Over the past six months, Americans have come to understand the galling ubiquity of sexual misconduct and how such misdeeds are too often swept under the rug. Now some of the most powerful women in the United States are saying they’ve waited long enough to address these issues at their own workplace.
All 22 female members of the Senate, Republicans and Democrats, are demanding the chamber’s leadership stop stonewalling an overhaul of Congress’s byzantine method of handling complaints of sexual harassment against members of Congress and their staffs under the Congressional Accountability Act of 1995.
“Survivors who have bravely come forward to share their stories have brought to light just how widespread harassment and discrimination continue to be throughout Capitol Hill,” these senators wrote in a letter to Mitch McConnell and Chuck Schumer, the Senate’s majority and minority leaders. “No longer can we allow the perpetrators of these crimes to hide behind a 23-year-old law.”
Some of the procedures outlined by the 1995 law protect harassers more than they do victims. Before those complaining of sexual harassment can pursue a lawsuit or an administrative hearing, for instance, the law requires them to undergo counseling that typically lasts about a month, followed by a roughly 30-day mediation process, then to wait at least another month.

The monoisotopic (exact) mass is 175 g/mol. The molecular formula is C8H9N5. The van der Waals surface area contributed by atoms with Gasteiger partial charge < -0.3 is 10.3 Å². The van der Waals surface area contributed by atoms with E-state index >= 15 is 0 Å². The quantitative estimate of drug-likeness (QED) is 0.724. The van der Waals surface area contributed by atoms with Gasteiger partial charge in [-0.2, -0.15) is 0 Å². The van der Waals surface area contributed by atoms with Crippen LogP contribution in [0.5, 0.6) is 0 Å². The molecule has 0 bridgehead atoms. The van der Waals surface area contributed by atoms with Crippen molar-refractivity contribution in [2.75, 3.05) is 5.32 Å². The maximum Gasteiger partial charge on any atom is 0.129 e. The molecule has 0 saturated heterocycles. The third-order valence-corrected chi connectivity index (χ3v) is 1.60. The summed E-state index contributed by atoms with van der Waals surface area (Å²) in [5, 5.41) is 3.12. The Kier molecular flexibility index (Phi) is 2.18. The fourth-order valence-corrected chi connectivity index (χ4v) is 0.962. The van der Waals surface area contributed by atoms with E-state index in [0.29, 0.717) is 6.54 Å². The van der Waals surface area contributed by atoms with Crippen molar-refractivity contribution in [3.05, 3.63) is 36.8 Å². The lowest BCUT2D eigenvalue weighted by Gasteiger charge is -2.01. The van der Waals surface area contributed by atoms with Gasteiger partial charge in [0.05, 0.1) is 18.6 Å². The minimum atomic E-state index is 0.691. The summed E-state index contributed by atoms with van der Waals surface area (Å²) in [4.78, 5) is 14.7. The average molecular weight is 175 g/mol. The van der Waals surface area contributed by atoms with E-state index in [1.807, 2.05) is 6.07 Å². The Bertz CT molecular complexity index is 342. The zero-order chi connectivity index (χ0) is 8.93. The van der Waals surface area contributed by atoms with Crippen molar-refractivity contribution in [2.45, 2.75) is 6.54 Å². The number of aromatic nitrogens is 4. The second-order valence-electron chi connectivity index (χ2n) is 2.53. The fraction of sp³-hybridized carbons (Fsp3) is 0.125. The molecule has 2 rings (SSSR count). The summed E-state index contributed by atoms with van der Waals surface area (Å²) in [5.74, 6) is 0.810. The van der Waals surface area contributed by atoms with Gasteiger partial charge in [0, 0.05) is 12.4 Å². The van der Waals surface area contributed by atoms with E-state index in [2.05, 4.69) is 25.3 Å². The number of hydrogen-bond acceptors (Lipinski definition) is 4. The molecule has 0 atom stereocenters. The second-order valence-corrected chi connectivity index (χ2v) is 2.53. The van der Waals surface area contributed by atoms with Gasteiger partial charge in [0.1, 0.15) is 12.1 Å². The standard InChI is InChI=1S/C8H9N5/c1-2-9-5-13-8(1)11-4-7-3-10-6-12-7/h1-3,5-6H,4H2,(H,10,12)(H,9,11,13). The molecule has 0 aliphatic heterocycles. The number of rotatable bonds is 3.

The reform bill before the Senate, which the House already passed, would streamline that process by eliminating those counseling and mediation requirements.
The female senators also complained that while the House passed a resolution in February under which it would pay for legal representation of harassment victims there, victims in the Senate would get that benefit only if the reform bill passed.
The reforms are apparently being held up because Mr. McConnell does not like a provision that would require lawmakers to use personal funds, rather than taxpayer money, to settle sexual harassment complaints, as is now the case.
That’s right — for years, the American public has been paying for the misconduct of individuals on Capitol Hill. Between 2008 and 2012 alone, the federal government spent at least $174,000 to settle such claims in the House.
Mr. McConnell reportedly formed his opposition to the provision, which he denied after the letter was released, after listening to the concerns of some of his Senate colleagues.
Will he give the same weight to the concerns of sexual harassment victims?
While Mr. McConnell once took a tough stance on sexual misconduct, including within his own party, he has also led congressional Republicans in closing ranks around President Trump, who has bragged about sexually assaulting women, and he holds dangerously misguided views about the challenges women face in society.
“I could be wrong, but most of the barriers have been lowered” for women, he said in 2014. He was, in fact, wrong — women continue to face a wide range of inequalities, including a high likelihood of being sexually harassed at some point in their lives.
That’s one reason Mr. McConnell should listen to his female colleagues and swiftly bring this bill to a vote. This is about seeking justice for victims of a crime that historically has been allowed to run rampant, and holding to account those who commit it. Lawmakers and their staffs should not get special treatment in that regard.
The reform bill won’t solve the problem of sexual harassment in America, but it would help some victims and signal that the issue is being taken seriously by many of the nation’s most powerful people.